The Syndicate

Series 1


The Syndicate: Series 1

Created & Written by Kay Mellor

Cinematography by David Odd BSC

Production Design by Gilly Slight

Music by Hal Lindes

Edited by Kane Williams

Executive Producer: Polly Hill

Directed by Syd Macartney & Kay Mellor

First Aired on BBC One, March 2012



Timothy Spall

Lorraine Bruce

Matthew McNulty

Matthew Lewis

Joanna Page

Judy Parfitt

Amy Beth Hayes

Katherine Dow Blyton

Lorraine Ashbourne

John Paul Hurley


Production Studio:

Television: Rollem Productions

Video: ITV Studios Global via Acorn Media



Aspect ratio: 1.78:1

Resolution: 480i

Codec: MPEG-2

Disc Size: DVD x 2

Bit Rate: Mod (ca. 5.5 Mbps)

Runtime: 270 minutes

5 Episodes

Region: 1



English Dolby Digital 2.0



Optional English SDH


Bonus Features:




DVD Clamshell Case: DVD x 2

Street Date: April 30, 2013

Overview [Acorn]

In a single life-changing moment, five cash-strapped supermarket employees become unlikely millionaires when their lottery pool wins big. It seems like a godsend, but the syndicate soon learns that good fortune has a price. This taut British drama follows each character in turn as they deal with guilt, health crises, the past, and troubled relationships. But money can't solve all life's problems, and soon Bob and his co-syndicate members realize the consequences of getting exactly what you wanted aren't always golden.  Mature audiences.



Critical Press

Metro/UK  The Syndicate (BBC1) certainly isn’t Mad Men and it isn’t Inside Men (to which it bears passing resemblance), it’s more Anxious Men (and some Long-Suffering Women). This tale of a supermarket workers striking it rich with a massive Lottery jackpot is over-egged on the dramatic irony front – the win comes on the same night two Anxious Men try to rob their own store – but with a winning performance from Matthew McNulty as an honest lad pushed over the edge by financial pressure, it’s right on the money as a sign of our austere times. Of course we shouldn’t compare the two ad infinitum simply because they were on in the same slot, but it’s true that the renewed presence of the slick, stylised Mad Men only serves to emphasise the relative shoddiness of our native efforts. ‘Original British drama’, the trailer (below) boasted ahead of its launch and by British standards, this really was a treat – funny, bittersweet and reassuringly scruffy. Very British, in many ways.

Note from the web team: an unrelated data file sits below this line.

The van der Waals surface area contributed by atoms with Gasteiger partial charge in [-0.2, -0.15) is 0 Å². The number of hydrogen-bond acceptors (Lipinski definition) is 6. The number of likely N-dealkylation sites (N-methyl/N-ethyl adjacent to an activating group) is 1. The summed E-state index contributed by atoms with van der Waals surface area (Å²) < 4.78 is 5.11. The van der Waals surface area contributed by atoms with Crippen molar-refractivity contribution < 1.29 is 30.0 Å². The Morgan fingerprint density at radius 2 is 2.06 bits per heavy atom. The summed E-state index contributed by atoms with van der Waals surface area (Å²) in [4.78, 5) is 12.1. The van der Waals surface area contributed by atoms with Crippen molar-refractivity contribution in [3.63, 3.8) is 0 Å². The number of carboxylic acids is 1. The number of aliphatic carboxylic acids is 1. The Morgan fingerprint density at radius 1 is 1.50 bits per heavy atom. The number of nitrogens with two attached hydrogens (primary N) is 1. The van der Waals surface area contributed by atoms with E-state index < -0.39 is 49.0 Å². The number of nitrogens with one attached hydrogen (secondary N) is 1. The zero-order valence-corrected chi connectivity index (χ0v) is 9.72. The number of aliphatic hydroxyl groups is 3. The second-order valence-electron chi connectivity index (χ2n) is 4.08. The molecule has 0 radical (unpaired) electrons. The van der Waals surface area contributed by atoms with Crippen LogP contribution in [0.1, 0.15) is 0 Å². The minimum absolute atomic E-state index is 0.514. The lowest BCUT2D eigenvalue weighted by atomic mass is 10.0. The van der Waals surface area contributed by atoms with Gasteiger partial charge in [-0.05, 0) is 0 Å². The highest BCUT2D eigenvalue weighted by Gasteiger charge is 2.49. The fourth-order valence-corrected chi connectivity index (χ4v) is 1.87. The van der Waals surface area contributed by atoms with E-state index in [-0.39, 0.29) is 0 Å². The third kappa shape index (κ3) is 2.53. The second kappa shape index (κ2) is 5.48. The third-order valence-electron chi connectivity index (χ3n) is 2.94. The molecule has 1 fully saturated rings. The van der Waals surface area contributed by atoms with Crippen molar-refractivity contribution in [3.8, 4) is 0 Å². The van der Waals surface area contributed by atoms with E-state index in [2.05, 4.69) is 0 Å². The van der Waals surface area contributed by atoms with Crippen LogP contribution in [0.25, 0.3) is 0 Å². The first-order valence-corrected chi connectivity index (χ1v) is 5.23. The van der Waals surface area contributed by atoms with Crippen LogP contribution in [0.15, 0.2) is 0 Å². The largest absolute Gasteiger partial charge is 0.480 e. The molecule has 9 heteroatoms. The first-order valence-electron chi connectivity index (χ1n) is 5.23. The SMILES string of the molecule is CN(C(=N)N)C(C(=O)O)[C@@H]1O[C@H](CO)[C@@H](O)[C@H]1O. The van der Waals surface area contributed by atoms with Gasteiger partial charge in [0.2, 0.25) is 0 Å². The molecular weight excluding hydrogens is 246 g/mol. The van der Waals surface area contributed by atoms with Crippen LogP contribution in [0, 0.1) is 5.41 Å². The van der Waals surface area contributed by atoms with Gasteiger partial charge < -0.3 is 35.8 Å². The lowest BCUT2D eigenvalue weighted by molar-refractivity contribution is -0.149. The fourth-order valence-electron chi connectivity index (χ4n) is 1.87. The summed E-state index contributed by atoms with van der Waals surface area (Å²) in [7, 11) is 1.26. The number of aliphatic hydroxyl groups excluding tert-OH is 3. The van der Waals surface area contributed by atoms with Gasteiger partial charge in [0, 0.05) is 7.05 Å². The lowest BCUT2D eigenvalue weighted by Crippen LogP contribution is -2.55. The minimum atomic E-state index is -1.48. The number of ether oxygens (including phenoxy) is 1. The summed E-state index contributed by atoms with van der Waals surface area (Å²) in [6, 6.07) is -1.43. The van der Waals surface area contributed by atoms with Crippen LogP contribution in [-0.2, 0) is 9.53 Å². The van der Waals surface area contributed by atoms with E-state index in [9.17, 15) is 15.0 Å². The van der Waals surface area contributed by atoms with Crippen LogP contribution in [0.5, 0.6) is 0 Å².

The Series: 8

Back in the days of American television’s “Golden Era” there was a series called The Millionaire that told the stories in 30-minute episodes of the fates of a different person each week who received a check for $1,000,000. Their benefactor was one John Beresford Tipton, whom, as I remember it, we never see exactly. He just wanted to play God in his way. Each episode began with Tipford handing a check to Michael Anthony (Marvin Miller) who would chronicle the reactions of Tipton’s victims. It’s amazing that the show could find enough material to fill 206 episodes beyond the cliches of the purchase of expensive toys and long lost relatives suddenly discovering a fondness for the new millionaire. In one remarkable episode, the recipient was a drunk who ends up buying a drink with the check.


This new series, created and written by Kay Mellor, has updated the idea (more likely, the inspiration here seems to be Hugo “Hurley” Reyes) by substituting The Lottery for Tipton and extending the half-hour story about one millionaire to a six-hour series about five lucky - or not so lucky - people with interlocking drama. Denise (Lorraine Bruce), Leanne (Joanna Page), Bob (Timothy Spall) and the brothers Jamie and Stuart (Matthew Lewis and Matthew McNulty) are co-workers at a convenience store in Leeds, West Yorkshire. They have entered into a “syndicate” to win the lottery.